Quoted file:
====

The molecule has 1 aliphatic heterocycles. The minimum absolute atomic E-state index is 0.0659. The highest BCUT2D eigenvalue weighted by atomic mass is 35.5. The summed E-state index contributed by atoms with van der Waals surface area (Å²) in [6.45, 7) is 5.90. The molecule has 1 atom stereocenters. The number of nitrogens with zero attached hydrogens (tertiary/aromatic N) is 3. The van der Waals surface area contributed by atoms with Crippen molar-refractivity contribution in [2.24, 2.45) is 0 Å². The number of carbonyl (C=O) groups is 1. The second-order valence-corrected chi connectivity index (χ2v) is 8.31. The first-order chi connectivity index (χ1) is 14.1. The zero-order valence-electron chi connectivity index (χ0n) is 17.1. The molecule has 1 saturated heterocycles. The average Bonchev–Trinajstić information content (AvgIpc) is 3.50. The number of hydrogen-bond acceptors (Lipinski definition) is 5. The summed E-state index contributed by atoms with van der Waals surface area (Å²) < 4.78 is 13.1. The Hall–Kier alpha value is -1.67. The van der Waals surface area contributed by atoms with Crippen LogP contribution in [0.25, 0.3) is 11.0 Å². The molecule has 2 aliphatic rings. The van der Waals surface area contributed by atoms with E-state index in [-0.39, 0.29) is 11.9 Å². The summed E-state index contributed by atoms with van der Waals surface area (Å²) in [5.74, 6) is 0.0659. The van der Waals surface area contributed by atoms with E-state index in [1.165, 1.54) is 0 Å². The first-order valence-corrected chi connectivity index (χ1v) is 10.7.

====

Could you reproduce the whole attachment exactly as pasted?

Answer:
The molecule has 1 aliphatic heterocycles. The minimum absolute atomic E-state index is 0.0659. The highest BCUT2D eigenvalue weighted by atomic mass is 35.5. The summed E-state index contributed by atoms with van der Waals surface area (Å²) in [6.45, 7) is 5.90. The molecule has 1 atom stereocenters. The number of nitrogens with zero attached hydrogens (tertiary/aromatic N) is 3. The van der Waals surface area contributed by atoms with Crippen molar-refractivity contribution in [2.24, 2.45) is 0 Å². The number of carbonyl (C=O) groups is 1. The second-order valence-corrected chi connectivity index (χ2v) is 8.31. The first-order chi connectivity index (χ1) is 14.1. The zero-order valence-electron chi connectivity index (χ0n) is 17.1. The molecule has 1 saturated heterocycles. The average Bonchev–Trinajstić information content (AvgIpc) is 3.50. The number of hydrogen-bond acceptors (Lipinski definition) is 5. The summed E-state index contributed by atoms with van der Waals surface area (Å²) < 4.78 is 13.1. The Hall–Kier alpha value is -1.67. The van der Waals surface area contributed by atoms with Crippen LogP contribution in [0.25, 0.3) is 11.0 Å². The molecule has 2 aliphatic rings. The van der Waals surface area contributed by atoms with E-state index in [-0.39, 0.29) is 11.9 Å². The summed E-state index contributed by atoms with van der Waals surface area (Å²) in [5.74, 6) is 0.0659. The van der Waals surface area contributed by atoms with E-state index in [1.165, 1.54) is 0 Å². The first-order valence-corrected chi connectivity index (χ1v) is 10.7.